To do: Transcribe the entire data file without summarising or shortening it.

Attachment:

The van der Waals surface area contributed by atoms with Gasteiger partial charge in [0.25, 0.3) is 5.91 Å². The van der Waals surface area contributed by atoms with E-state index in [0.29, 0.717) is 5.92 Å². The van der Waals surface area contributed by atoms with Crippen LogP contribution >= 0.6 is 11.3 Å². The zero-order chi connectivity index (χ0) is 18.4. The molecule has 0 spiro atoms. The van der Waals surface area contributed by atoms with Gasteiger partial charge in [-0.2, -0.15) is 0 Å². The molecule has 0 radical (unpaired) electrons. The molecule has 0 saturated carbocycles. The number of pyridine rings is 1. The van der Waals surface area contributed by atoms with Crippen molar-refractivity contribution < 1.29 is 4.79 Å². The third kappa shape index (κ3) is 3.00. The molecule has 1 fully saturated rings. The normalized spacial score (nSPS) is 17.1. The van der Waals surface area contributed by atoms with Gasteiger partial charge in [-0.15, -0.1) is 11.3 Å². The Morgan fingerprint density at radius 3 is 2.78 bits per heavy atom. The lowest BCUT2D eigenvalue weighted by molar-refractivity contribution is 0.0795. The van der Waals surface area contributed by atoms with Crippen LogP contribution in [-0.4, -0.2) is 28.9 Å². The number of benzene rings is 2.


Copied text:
The van der Waals surface area contributed by atoms with Gasteiger partial charge in [0.25, 0.3) is 5.91 Å². The van der Waals surface area contributed by atoms with E-state index in [0.29, 0.717) is 5.92 Å². The van der Waals surface area contributed by atoms with Crippen LogP contribution >= 0.6 is 11.3 Å². The zero-order chi connectivity index (χ0) is 18.4. The molecule has 0 spiro atoms. The van der Waals surface area contributed by atoms with Gasteiger partial charge in [-0.2, -0.15) is 0 Å². The molecule has 0 radical (unpaired) electrons. The molecule has 0 saturated carbocycles. The number of pyridine rings is 1. The van der Waals surface area contributed by atoms with Crippen molar-refractivity contribution < 1.29 is 4.79 Å². The third kappa shape index (κ3) is 3.00. The molecule has 1 fully saturated rings. The normalized spacial score (nSPS) is 17.1. The van der Waals surface area contributed by atoms with Gasteiger partial charge in [-0.15, -0.1) is 11.3 Å². The Morgan fingerprint density at radius 3 is 2.78 bits per heavy atom. The lowest BCUT2D eigenvalue weighted by molar-refractivity contribution is 0.0795. The van der Waals surface area contributed by atoms with Crippen LogP contribution in [-0.4, -0.2) is 28.9 Å². The number of benzene rings is 2.